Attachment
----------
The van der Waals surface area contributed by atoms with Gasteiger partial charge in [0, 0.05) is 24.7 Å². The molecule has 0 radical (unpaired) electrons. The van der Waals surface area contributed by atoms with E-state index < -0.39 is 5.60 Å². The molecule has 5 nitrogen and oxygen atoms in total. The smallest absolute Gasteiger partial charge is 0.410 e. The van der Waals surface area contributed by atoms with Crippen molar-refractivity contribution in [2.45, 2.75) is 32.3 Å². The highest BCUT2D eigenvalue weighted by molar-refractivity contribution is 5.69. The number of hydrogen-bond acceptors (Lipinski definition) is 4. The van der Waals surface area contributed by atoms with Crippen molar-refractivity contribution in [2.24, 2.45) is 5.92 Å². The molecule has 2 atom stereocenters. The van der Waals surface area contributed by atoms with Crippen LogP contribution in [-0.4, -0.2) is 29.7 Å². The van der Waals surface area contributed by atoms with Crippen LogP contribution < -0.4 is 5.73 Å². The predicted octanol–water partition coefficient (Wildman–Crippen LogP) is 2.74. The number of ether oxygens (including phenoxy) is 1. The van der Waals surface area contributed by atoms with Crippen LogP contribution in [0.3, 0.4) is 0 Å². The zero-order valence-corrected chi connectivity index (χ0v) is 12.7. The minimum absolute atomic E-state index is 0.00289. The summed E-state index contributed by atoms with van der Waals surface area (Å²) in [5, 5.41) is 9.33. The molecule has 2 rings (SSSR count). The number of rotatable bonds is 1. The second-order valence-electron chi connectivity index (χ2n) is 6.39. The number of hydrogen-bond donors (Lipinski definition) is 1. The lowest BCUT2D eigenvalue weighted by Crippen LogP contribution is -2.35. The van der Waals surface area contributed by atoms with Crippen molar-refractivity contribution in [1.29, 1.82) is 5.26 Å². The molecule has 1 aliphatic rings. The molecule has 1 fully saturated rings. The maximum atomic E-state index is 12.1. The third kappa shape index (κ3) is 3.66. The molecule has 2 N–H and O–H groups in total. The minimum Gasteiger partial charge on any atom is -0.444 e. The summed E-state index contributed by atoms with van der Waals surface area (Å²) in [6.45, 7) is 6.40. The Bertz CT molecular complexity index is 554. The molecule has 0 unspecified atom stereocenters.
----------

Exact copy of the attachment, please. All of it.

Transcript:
The van der Waals surface area contributed by atoms with Gasteiger partial charge in [0, 0.05) is 24.7 Å². The molecule has 0 radical (unpaired) electrons. The van der Waals surface area contributed by atoms with E-state index < -0.39 is 5.60 Å². The molecule has 5 nitrogen and oxygen atoms in total. The smallest absolute Gasteiger partial charge is 0.410 e. The van der Waals surface area contributed by atoms with Crippen molar-refractivity contribution in [2.45, 2.75) is 32.3 Å². The highest BCUT2D eigenvalue weighted by molar-refractivity contribution is 5.69. The number of hydrogen-bond acceptors (Lipinski definition) is 4. The van der Waals surface area contributed by atoms with Crippen molar-refractivity contribution in [2.24, 2.45) is 5.92 Å². The molecule has 2 atom stereocenters. The van der Waals surface area contributed by atoms with Crippen LogP contribution in [-0.4, -0.2) is 29.7 Å². The van der Waals surface area contributed by atoms with Crippen LogP contribution < -0.4 is 5.73 Å². The predicted octanol–water partition coefficient (Wildman–Crippen LogP) is 2.74. The number of ether oxygens (including phenoxy) is 1. The van der Waals surface area contributed by atoms with Crippen LogP contribution in [0.3, 0.4) is 0 Å². The zero-order valence-corrected chi connectivity index (χ0v) is 12.7. The minimum absolute atomic E-state index is 0.00289. The summed E-state index contributed by atoms with van der Waals surface area (Å²) in [5, 5.41) is 9.33. The molecule has 2 rings (SSSR count). The number of rotatable bonds is 1. The second-order valence-electron chi connectivity index (χ2n) is 6.39. The number of hydrogen-bond donors (Lipinski definition) is 1. The lowest BCUT2D eigenvalue weighted by Crippen LogP contribution is -2.35. The van der Waals surface area contributed by atoms with Crippen molar-refractivity contribution in [1.29, 1.82) is 5.26 Å². The molecule has 1 aliphatic rings. The molecule has 1 fully saturated rings. The maximum atomic E-state index is 12.1. The third kappa shape index (κ3) is 3.66. The molecule has 2 N–H and O–H groups in total. The minimum Gasteiger partial charge on any atom is -0.444 e. The summed E-state index contributed by atoms with van der Waals surface area (Å²) in [6.45, 7) is 6.40. The Bertz CT molecular complexity index is 554. The molecule has 0 unspecified atom stereocenters.